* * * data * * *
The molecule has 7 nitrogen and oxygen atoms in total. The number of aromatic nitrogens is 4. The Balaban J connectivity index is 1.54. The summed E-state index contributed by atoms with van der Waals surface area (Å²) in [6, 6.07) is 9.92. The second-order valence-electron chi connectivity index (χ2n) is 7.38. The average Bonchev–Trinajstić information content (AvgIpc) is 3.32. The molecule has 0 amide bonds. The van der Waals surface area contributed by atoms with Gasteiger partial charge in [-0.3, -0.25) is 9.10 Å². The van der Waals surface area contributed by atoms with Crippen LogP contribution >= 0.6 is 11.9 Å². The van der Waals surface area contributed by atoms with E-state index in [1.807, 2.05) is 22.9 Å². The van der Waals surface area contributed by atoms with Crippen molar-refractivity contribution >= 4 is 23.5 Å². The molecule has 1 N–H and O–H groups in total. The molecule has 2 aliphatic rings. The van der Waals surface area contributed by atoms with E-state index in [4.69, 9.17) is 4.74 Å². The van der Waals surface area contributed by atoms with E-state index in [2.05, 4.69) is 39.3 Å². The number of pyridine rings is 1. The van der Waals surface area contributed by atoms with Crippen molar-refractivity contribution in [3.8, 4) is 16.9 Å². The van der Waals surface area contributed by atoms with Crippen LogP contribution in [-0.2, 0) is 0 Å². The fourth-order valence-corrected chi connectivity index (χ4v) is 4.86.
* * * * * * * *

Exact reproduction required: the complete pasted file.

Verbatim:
The molecule has 7 nitrogen and oxygen atoms in total. The number of aromatic nitrogens is 4. The Balaban J connectivity index is 1.54. The summed E-state index contributed by atoms with van der Waals surface area (Å²) in [6, 6.07) is 9.92. The second-order valence-electron chi connectivity index (χ2n) is 7.38. The average Bonchev–Trinajstić information content (AvgIpc) is 3.32. The molecule has 0 amide bonds. The van der Waals surface area contributed by atoms with Gasteiger partial charge in [-0.3, -0.25) is 9.10 Å². The van der Waals surface area contributed by atoms with Crippen LogP contribution >= 0.6 is 11.9 Å². The van der Waals surface area contributed by atoms with E-state index in [1.807, 2.05) is 22.9 Å². The van der Waals surface area contributed by atoms with Crippen molar-refractivity contribution >= 4 is 23.5 Å². The molecule has 1 N–H and O–H groups in total. The molecule has 2 aliphatic rings. The van der Waals surface area contributed by atoms with E-state index in [4.69, 9.17) is 4.74 Å². The van der Waals surface area contributed by atoms with E-state index in [2.05, 4.69) is 39.3 Å². The number of pyridine rings is 1. The van der Waals surface area contributed by atoms with Crippen molar-refractivity contribution in [3.8, 4) is 16.9 Å². The van der Waals surface area contributed by atoms with Crippen LogP contribution in [-0.2, 0) is 0 Å². The fourth-order valence-corrected chi connectivity index (χ4v) is 4.86.